Ancient Monuments

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Moated site at Mount Pleasant

A Scheduled Monument in Sedgehill and Semley, Wiltshire

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Latitude: 51.0493 / 51°2'57"N

Longitude: -2.2073 / 2°12'26"W

OS Eastings: 385567.134018

OS Northings: 127787.776469

OS Grid: ST855277

Mapcode National: GBR 1X3.0SY

Mapcode Global: FRA 668B.V6T

Entry Name: Moated site at Mount Pleasant

Scheduled Date: 25 July 1990

Source: Historic England

Source ID: 1013075

English Heritage Legacy ID: 12064

County: Wiltshire

Civil Parish: Sedgehill and Semley

Traditional County: Wiltshire

Lieutenancy Area (Ceremonial County): Wiltshire

Church of England Parish: Sedgehill St Catherine

Church of England Diocese: Salisbury


The monument includes a triangular moated site immediately to the west of
Mount Pleasant Cottages. The site survives as an earthwork enclosing the top
of a slight promontory but overlooked by higher ground to the south and west.
It has maximum external dimensions of c.130m north-south and 100m east-west.
The longest arm of the triangle faces east. The main feature of the site is a
ditch with maximum depth of 3.5m and an average width of between 9 and 11m.
There are remains of an inner bank on the north-west and north-east sides and
on the south-west is an outer bank with a maximum height of 0.2m and an
overall width of 8m. Though mainly dry the ditch has been wet on the south-
west side. The causeway approach in the south-west is believed to be
original. During the 1960s partial excavation of the western arm revealed
medieval pottery and much iron slag. In the centre a horse-shoe shaped mound
indicates the location of a building.

The site of the monument is shown on the attached map extract.
It includes a 2 metre boundary around the archaeological features,
considered to be essential for the monument's support and preservation.

Source: Historic England

Reasons for Scheduling

Around 6,000 moated sites are known in England. They consist of wide ditches,
often or seasonally water-filled, partly or completely enclosing one or more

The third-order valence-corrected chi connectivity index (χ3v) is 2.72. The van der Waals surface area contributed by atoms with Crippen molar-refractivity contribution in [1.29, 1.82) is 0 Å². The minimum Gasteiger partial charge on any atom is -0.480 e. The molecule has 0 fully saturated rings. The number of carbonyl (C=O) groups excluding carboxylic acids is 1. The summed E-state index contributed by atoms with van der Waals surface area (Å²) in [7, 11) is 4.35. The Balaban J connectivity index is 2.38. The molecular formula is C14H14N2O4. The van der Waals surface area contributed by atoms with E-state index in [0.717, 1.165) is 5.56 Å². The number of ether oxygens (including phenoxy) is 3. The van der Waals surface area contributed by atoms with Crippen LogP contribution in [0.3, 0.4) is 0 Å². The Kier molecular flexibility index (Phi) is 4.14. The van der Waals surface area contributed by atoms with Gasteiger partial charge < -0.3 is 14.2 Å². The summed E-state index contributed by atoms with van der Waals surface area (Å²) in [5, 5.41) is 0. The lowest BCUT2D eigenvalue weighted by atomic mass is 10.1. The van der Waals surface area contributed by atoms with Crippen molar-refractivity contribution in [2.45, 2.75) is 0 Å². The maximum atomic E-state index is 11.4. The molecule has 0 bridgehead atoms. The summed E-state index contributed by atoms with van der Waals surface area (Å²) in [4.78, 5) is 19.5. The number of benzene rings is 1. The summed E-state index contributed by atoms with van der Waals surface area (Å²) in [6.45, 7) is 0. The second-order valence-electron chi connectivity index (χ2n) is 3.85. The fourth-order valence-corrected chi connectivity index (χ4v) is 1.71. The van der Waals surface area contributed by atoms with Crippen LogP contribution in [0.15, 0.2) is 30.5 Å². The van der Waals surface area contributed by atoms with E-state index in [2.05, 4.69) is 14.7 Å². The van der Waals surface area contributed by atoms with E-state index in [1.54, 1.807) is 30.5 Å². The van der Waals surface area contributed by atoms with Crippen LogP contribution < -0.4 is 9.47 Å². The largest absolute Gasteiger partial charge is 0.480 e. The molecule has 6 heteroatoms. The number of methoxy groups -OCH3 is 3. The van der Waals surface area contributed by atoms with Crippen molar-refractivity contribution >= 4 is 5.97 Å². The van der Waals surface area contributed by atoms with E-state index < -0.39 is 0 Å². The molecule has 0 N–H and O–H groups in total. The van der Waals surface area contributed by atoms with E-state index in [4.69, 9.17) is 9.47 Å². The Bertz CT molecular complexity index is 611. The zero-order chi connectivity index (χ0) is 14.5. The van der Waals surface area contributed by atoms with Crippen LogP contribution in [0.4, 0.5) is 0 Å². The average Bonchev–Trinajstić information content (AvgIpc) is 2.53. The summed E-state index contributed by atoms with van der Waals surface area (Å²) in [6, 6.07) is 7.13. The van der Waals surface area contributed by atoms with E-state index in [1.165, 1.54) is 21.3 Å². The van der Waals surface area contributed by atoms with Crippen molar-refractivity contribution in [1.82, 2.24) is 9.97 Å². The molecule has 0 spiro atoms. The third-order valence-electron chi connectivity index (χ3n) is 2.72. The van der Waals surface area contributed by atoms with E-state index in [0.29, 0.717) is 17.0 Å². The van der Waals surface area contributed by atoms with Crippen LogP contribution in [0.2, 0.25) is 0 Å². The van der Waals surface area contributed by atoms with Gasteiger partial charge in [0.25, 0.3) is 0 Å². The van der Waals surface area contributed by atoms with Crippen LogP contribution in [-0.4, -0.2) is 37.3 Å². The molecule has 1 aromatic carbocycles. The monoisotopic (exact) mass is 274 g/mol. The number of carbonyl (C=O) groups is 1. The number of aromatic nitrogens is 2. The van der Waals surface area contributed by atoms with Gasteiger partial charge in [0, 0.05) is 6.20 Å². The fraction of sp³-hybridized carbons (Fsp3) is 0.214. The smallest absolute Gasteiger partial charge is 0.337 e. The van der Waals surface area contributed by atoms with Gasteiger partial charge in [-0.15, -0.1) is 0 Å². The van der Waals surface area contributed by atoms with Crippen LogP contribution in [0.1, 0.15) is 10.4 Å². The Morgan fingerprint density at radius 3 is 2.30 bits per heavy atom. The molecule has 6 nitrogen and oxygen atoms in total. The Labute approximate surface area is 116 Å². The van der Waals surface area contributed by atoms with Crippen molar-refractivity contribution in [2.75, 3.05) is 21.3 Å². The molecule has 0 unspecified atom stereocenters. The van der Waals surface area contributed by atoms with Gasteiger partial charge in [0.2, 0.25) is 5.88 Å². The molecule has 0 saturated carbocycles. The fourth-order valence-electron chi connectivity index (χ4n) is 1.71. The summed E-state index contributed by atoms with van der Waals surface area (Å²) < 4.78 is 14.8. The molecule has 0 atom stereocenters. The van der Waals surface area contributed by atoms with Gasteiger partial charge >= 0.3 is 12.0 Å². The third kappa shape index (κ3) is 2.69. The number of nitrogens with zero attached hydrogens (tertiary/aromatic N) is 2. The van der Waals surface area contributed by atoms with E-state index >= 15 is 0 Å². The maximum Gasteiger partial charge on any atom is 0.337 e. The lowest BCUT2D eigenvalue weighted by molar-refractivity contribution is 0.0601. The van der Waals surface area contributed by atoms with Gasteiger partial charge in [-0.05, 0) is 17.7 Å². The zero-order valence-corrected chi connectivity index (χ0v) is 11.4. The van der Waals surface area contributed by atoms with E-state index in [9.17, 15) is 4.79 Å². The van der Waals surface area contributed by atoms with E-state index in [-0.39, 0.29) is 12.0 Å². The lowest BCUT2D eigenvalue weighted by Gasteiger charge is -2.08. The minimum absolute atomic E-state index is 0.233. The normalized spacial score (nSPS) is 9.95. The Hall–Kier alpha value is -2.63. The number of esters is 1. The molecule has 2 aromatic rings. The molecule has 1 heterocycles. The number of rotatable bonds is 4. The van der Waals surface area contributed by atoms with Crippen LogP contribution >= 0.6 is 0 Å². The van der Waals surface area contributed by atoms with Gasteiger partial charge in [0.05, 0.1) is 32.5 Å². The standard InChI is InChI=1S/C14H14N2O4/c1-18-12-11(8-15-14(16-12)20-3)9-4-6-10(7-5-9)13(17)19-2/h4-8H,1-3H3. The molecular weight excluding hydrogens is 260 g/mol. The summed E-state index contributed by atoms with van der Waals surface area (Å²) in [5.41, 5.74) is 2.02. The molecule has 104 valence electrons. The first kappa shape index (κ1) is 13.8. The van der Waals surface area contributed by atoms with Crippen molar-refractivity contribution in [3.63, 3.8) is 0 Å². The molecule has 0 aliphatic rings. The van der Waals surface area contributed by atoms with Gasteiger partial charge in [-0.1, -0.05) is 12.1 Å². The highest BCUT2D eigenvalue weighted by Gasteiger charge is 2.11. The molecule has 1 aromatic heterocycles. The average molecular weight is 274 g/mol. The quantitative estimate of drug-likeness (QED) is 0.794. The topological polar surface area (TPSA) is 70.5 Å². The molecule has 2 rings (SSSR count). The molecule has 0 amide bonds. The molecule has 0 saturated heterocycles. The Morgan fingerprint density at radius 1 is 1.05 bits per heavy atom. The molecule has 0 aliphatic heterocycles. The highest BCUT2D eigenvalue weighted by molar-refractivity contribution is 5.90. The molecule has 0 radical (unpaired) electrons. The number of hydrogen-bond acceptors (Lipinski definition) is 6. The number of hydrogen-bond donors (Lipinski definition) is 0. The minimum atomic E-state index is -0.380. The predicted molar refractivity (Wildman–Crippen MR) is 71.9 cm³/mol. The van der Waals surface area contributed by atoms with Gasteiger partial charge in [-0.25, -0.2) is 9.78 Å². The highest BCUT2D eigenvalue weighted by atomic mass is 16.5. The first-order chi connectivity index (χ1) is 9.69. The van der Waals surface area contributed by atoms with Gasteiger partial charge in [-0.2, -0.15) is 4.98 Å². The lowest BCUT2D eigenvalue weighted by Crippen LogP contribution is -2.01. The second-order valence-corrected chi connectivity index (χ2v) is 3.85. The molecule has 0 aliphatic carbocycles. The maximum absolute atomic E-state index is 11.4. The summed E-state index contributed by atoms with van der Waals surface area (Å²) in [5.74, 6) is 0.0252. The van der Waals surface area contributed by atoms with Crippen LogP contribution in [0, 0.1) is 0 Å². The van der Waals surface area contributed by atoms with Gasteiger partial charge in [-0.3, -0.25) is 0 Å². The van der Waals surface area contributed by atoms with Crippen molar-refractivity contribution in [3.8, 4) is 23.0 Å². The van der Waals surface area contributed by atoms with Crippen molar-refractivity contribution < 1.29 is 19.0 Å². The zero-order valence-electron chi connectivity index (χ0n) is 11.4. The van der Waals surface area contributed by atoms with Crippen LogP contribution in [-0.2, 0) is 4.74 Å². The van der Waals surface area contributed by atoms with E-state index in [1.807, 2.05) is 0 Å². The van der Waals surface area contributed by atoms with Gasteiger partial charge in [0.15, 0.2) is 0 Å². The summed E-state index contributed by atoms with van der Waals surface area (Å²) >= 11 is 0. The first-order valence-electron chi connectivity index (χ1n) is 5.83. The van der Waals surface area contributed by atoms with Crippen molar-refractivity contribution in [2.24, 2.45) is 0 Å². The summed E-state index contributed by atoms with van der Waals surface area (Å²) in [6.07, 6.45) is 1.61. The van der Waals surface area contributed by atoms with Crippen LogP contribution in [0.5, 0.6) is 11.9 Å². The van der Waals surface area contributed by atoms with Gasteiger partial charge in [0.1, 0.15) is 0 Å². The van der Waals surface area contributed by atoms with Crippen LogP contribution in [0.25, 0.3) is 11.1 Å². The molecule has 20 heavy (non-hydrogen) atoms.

islands of dry ground on which stood domestic or religious buildings. In some
cases the islands were used for horticulture. The majority of moated sites
served as prestigious aristocratic and seigneurial residences with the
provision of a moat intended as a status symbol rather than a practical
military defence. The peak period during which moated sites were built was
between about 1250 and 1350 and by far the greatest concentration lies in
central and eastern parts of England. However, moated sites were built
throughout the medieval period, are widely scattered throughout England and
exhibit a high level of diversity in their forms and sizes. They form a
significant class of medieval monument and are important for the understanding
of the distribution of wealth and status in the countryside. Many examples
provide conditions favourable to the survival of organic remains.

Although a large number of moated sites are known in England, relatively few
survive in Wiltshire. This example is particularly important as it survives
well with a good range of features. In addition partial excavation has
demonstrated good preservation of archaeological deposits.

Source: Historic England


Dennison, E and Darvill, T, HBMC Monument Class Description - Moats, 1988,
Shaftesbury and District Arch Soc, (1960)

Source: Historic England

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